Though today is a holiday of peace and joy, it's also the darkest week of the year. My advice — roll with it by curling up with "D'Aulaires'...
Though today is a holiday of peace and joy, it’s also the darkest week of the year. My advice — roll with it by curling up with “D’Aulaires’ Book of Norse Myths,” preface by Michael Chabon (New York Review Books Children’s Collection, $24.95, ages 6-up).
This fabulous volume is a reprint of a book first published in 1967. Edgar Parin D’Aulaire and Ingri Mortenson D’Aulaire, better known for “D’Aulaires’ Book of Greek Myths,” collaborated on the wild and wonderful illustrations, companions to the stories of Norse mythology. Monsters, gods, trolls, giants, elves, sprites and gnomes battle it out in the cosmos created when the great Aesir gods Odin, Hoener and Lodur threw the body of the frost giant Ymir into the pit.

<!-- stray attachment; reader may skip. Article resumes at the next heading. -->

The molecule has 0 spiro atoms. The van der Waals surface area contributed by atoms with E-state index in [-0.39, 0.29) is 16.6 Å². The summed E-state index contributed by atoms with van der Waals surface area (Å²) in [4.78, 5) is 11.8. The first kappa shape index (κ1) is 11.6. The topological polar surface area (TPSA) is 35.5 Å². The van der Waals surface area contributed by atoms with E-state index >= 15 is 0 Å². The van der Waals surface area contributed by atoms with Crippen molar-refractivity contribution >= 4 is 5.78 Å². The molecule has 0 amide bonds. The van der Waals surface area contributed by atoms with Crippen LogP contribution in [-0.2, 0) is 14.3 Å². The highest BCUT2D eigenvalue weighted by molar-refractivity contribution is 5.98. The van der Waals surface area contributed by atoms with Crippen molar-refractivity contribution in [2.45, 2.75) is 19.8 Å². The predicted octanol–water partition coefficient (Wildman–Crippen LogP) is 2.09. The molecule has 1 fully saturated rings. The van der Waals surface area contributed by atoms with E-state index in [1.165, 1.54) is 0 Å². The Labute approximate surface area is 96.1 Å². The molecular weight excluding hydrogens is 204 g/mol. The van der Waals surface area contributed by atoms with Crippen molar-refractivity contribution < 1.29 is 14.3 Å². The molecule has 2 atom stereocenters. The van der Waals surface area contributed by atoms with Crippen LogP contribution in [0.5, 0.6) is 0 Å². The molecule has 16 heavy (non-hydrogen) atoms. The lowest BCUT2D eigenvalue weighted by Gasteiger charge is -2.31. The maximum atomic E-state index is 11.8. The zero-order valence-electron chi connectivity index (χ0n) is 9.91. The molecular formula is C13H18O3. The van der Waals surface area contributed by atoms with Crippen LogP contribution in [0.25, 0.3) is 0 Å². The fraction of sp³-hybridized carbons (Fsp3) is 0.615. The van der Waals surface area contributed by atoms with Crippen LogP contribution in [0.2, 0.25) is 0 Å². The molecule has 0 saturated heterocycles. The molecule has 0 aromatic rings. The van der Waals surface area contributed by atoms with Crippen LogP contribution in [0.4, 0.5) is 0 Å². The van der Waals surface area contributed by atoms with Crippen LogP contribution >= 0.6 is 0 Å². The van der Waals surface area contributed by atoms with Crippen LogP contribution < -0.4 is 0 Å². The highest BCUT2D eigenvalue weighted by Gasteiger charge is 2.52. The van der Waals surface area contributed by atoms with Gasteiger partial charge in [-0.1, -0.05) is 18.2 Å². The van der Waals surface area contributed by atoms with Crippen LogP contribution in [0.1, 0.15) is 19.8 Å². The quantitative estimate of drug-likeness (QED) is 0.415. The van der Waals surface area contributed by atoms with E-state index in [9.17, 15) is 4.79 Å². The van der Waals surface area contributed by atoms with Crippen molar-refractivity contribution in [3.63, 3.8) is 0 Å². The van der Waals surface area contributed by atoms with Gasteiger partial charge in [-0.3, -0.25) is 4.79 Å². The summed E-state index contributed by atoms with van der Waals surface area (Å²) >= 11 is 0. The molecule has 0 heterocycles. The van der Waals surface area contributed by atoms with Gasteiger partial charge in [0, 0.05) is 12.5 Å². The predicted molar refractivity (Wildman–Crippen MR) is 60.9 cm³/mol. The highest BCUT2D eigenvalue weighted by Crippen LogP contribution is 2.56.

In the introduction, Chabon writes: “The world of Norse gods and men and giants, which the d’Aulaires depicted … with such loving and whimsical and brutal delicacy, begins in darkness, and ends in darkness, and is veined like a fire with darkness that forks and branches. It is a world conjured against darkness, in its lee, so to speak; around a fire, in a camp at the edges of a continent-sized forest, under a sky black with snow clouds, with nothing to the north but nothingness and flickering ice.”
Feel the chill.
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Mary Ann Gwinn, Seattle Times book editor